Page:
These IOP determining methods can also be combined or used in conjunction so that one determination corroborates another. Moreover, elapsed time required to reach an end value can serve as another corroborator of an IOP determination. All the IOP determining methods can be combined in a single instrument that determines IOP according to each method and corroborates by comparing elapsed time, force change and electrical signal change. Any differences in the IOP determinations can be averaged out, unless differences are unusually large, in which case the microprocessor can be programmed to repeat the measurement. In a similar way, if elapsed time casts doubt on the accuracy of an IOP determination, the examination can be repeated.
These methods of IOP determination, besides being simple, accurate and fast, have another important advantage. By monitoring signal change relative to a predetermined value 27 that is not fixed but is related to each eye being examined, these IOP determining methods automatically take into account variations in corneal curvature and thickness. Our previous IOP determining suggestions envisioned separate measurements of corneal curvature and corneal thickness and input of such measurements to adjust IOP determinations. This is no longer necessary with our present IOP determining methods, because the preliminary signal value 27 is not a fixed value but is allowed to vary with each eye being examined.
This variation is schematically illustrated in
The ophthalmological literature indicates that every 50-micrometer variation in corneal thickness produces a 1.5 mm Hg variation in measured IOP. This variation will automatically appear in preliminary value signal 27 to adjust the starting point for a predetermined range of values. Similar indications are available in the ophthalmological literature for the effects of differences in arching or curvature of the cornea. These two translate into differences in measured IOP, which are automatically compensated for by preliminary signal value 27.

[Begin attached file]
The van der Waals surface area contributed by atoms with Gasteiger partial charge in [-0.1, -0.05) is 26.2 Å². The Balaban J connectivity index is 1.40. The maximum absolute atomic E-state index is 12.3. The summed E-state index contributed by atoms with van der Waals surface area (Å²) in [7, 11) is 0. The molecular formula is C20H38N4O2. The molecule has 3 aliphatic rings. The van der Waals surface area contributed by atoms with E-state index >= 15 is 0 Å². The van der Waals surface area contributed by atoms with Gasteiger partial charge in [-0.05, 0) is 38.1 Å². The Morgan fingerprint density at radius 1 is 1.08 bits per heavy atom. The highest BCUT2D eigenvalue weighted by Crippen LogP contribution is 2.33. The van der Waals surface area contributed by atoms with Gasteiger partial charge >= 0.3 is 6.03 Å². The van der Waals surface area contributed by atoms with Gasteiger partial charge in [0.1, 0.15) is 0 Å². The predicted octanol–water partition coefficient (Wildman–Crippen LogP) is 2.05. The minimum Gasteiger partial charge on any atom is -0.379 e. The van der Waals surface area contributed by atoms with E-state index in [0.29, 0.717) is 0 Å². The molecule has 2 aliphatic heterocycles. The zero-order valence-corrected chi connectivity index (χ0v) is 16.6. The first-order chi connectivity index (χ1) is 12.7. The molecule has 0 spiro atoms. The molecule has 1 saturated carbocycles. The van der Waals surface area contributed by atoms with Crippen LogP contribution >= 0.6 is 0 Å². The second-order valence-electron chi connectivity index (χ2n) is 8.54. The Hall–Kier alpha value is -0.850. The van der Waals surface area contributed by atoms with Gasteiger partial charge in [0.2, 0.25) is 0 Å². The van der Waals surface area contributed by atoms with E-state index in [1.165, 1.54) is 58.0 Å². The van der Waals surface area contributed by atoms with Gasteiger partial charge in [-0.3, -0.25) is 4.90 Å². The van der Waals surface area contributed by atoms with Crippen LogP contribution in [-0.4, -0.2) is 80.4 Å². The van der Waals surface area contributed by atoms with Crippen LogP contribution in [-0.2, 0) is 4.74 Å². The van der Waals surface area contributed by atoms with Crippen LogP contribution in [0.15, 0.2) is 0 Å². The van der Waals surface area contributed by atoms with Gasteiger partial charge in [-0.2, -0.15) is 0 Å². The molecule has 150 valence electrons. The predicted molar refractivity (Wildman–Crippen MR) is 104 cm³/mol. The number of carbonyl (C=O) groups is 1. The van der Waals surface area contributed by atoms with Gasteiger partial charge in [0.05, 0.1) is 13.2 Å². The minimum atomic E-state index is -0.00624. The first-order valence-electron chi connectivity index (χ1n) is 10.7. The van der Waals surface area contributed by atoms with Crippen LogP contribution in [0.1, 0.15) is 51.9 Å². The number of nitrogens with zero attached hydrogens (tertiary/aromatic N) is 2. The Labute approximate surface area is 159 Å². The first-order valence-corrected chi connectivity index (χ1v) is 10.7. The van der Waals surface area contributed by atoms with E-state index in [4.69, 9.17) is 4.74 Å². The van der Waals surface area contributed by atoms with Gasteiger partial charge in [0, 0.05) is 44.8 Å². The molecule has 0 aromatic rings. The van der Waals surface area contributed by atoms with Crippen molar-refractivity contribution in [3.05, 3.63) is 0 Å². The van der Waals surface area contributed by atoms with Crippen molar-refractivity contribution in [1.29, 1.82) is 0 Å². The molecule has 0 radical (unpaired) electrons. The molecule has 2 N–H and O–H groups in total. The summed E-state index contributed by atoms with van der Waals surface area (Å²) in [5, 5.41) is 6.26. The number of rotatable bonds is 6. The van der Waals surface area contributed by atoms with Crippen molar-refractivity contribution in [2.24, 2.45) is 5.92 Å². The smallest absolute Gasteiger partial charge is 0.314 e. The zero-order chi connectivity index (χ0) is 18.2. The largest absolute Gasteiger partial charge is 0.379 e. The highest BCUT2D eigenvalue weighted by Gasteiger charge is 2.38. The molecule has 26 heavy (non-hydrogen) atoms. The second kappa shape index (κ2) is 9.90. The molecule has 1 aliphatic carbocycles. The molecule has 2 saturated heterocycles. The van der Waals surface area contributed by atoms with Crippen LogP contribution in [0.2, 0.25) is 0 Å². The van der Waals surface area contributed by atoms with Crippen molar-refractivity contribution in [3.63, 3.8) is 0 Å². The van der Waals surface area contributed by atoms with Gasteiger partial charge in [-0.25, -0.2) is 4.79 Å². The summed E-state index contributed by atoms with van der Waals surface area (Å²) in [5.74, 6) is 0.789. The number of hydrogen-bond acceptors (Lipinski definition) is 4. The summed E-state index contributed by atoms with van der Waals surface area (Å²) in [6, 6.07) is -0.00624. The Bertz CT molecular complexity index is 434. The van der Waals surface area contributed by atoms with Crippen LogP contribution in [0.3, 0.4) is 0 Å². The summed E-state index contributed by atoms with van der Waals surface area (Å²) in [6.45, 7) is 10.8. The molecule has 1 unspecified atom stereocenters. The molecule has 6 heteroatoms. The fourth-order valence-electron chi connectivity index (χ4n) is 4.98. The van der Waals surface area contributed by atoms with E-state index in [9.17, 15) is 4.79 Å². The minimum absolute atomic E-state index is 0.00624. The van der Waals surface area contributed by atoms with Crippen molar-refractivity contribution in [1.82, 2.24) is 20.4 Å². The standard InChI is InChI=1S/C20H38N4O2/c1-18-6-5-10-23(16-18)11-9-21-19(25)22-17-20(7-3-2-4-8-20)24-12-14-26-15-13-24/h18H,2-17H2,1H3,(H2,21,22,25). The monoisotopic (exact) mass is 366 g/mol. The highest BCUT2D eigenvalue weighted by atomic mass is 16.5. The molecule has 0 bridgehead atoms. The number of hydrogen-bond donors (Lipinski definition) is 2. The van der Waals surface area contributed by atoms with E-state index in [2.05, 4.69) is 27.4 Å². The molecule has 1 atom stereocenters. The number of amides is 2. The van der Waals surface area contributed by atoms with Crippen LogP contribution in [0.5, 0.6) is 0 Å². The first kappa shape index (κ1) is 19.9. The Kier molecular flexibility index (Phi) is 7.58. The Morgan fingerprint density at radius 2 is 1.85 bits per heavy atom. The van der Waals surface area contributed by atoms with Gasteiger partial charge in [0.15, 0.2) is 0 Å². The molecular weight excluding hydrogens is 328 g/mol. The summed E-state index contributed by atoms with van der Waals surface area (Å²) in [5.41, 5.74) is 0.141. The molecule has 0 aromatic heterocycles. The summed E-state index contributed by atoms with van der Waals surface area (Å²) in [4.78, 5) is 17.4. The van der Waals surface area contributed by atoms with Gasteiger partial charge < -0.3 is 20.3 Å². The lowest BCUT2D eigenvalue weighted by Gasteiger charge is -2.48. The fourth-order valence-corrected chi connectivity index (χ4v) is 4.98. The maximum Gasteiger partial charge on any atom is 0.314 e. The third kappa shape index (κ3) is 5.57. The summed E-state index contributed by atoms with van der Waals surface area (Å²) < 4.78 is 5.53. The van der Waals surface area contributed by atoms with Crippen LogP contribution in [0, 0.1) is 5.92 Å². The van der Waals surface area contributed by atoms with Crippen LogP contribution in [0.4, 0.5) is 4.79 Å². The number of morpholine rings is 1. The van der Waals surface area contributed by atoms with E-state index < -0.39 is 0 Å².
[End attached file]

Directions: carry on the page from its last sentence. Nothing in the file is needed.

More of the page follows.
The variations in preliminary signal 27 due to corneal characteristics such as curvature and thickness do not matter in our present method of determining IOP, because change in detected light signal 26 or 26 a, proceeds through a range extending from whatever preliminary value occurs. This automatically eliminates corneal curvature and thickness as possible variables in an IOP determination. The result is a more accurate IOP determination that does not have to be adjusted for corneal thickness or curvature and does not require any separate measurements of or adjustments for corneal thickness and curvature. This advantage can be especially important in examining eyes whose corneas have been modified for vision correcting purposes. The fact that such corneas can respond as thinner than normal does not prevent our tonometer from accurately measuring IOP.
We have also found that our tonometer instrument detects systolic pulses during eye examinations. Goldmann tonometers, which are ubiquitous in ophthalmological clinics, cannot make an IOP reading during a systolic pulse. Our instrument, in contrast, produces a detected light signal during both a diastolic phase and a systolic phase. This has led to several new ways of determining IOP, one of which is schematically graphed in
The process illustrated in